Q & A With agent Roseanne Wells

Roseanne Wells, Marianne Strong Literary Agency
Wells Roseanne headshotQ: If someone has an appointment with you, what should they bring?

I like to talk with the person and hear the verbal pitch (2-3 sentences), and I will read either the query letter, synopsis, first page, or any combination. My policy about conferences is that I won’t take any material with me, and if I am interested, I will let you know what you should email to me.

Q: What kinds of manuscripts are you looking for?

For more information, they should take a look at the Publishers Marketplace page. I’m interested in narrative nonfiction, science (popular or trade, not academic), history, true crime, religion, travel, humor, food/cooking, and similar subjects.  For fiction, I’m looking for strong literary fiction, YA, sci-fi, fantasy, and smart detective novels (more Sherlock Holmes than cozy mysteries).

Q: Do you have any extra tips for your pitch sessions?  

If you can, be a few minutes early – if the agent isn’t talking to someone, you can usually start your session early, and it shows that you are very interested in seeing them and you are professional.

Be a good listener – the worst sessions are when I feel like the person is using me as a prop for their pitch; sometimes when I recommend a change, or a book they should read, their eyes glaze over. I want to have a conversation about your book, and I want to enjoy meeting you.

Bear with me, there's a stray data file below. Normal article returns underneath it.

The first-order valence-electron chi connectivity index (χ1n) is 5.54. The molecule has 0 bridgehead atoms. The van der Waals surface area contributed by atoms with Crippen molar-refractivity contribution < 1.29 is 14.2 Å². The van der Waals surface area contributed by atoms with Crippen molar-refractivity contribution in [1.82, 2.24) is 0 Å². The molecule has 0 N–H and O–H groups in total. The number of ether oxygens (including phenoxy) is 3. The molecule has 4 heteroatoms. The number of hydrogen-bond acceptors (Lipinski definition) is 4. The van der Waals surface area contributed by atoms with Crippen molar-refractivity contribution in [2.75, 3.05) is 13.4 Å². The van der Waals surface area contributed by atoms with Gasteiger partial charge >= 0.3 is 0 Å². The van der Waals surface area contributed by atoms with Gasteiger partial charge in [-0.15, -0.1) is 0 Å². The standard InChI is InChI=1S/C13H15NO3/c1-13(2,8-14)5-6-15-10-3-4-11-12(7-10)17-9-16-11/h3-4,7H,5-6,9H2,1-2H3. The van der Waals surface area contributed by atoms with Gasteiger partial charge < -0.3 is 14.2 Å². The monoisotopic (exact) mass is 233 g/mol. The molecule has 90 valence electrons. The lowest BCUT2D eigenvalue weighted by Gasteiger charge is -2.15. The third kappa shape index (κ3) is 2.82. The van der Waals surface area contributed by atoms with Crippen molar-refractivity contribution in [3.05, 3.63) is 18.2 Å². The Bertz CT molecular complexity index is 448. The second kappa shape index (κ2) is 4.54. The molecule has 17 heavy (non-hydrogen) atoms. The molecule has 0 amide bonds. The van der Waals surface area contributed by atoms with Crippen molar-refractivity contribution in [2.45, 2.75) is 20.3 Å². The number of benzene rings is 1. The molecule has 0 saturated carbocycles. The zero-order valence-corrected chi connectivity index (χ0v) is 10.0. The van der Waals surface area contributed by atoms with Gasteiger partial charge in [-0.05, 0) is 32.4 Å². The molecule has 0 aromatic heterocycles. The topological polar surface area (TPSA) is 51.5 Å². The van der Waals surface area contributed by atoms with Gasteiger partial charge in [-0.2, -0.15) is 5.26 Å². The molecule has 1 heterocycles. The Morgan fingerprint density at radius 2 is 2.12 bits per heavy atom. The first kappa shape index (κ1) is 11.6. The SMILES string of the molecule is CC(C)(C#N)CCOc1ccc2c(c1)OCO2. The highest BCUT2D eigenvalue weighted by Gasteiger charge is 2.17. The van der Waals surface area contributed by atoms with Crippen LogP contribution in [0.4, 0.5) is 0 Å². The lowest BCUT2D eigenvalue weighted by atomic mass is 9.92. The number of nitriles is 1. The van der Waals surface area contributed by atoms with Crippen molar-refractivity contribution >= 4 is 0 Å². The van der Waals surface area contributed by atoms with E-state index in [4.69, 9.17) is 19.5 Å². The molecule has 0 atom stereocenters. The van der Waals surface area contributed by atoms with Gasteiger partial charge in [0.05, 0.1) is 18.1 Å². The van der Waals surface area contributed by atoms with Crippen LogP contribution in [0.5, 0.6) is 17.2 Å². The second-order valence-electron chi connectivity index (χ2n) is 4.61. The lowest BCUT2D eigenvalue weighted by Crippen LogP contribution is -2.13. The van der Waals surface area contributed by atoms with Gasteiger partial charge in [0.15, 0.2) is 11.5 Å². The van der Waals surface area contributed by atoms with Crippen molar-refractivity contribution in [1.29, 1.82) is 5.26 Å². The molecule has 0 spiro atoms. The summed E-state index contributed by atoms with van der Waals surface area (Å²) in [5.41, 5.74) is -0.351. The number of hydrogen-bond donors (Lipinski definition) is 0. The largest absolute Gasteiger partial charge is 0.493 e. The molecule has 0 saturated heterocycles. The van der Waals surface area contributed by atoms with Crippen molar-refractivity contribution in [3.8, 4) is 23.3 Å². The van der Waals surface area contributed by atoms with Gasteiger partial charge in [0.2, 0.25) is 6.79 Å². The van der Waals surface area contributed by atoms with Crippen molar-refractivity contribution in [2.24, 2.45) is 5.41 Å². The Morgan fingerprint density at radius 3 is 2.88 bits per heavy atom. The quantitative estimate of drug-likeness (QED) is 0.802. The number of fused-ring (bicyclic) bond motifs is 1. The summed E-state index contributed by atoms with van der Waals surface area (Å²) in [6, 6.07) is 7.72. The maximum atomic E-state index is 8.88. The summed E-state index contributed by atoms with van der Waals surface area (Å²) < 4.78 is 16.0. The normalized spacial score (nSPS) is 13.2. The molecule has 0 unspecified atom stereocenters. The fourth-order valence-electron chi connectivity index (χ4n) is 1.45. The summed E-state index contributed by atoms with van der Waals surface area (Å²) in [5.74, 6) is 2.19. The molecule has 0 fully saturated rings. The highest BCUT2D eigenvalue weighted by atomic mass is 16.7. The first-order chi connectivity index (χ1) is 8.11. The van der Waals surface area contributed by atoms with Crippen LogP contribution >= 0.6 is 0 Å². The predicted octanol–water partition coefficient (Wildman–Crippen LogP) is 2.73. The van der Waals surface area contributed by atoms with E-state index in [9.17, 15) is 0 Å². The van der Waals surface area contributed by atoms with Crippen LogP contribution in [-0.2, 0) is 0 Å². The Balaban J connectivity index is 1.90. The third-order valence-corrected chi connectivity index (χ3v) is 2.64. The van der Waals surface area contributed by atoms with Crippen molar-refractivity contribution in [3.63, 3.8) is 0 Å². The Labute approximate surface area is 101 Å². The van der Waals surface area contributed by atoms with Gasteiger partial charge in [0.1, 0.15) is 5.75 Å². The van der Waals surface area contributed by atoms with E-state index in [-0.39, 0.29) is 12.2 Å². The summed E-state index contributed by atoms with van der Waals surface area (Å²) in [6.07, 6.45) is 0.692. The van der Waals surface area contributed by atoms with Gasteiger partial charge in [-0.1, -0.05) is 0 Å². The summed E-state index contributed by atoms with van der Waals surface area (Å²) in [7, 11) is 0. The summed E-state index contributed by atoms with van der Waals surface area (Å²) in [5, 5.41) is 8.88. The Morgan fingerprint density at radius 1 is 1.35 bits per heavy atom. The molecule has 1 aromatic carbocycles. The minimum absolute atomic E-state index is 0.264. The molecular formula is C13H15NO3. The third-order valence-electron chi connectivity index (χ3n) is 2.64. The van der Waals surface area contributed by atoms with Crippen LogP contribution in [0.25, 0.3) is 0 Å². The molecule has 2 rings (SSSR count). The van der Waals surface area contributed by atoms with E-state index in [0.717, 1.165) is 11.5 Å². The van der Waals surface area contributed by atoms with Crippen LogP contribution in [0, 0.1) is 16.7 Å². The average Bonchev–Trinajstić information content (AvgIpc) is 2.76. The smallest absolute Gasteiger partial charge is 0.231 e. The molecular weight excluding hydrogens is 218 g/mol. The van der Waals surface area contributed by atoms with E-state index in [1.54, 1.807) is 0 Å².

If you don’t get a chance to have a session, you can definitely approach me during the conference at another time – just not in the bathroom and not in the buffet line!

Q: Will you accept someone pitching an uncompleted manuscript?

I prefer not, but I understand writers want to take advantage of the conference, which might not sync up perfectly with your writing schedule. I would say it should be complete, but you don’t have to be done with revisions or polishing. And please tell me that it’s not ready! I don’t want you to rush to get it to me because I requested it, only to have to pass because it wasn’t polished.

Q: Finally, if you do not represent what a participant writes but someone else in your agency does, would you ever pass the person on to that agent?

I think it would be better to approach me outside of the pitch session, since those spaces are really for projects that I could sign. It’s better to focus on the agents that are at the conference that do your type of book than to approach me for something that I don’t represent.

0 replies

Leave a Reply

Want to join the discussion?
Feel free to contribute!

Leave a Reply

Your email address will not be published. Required fields are marked *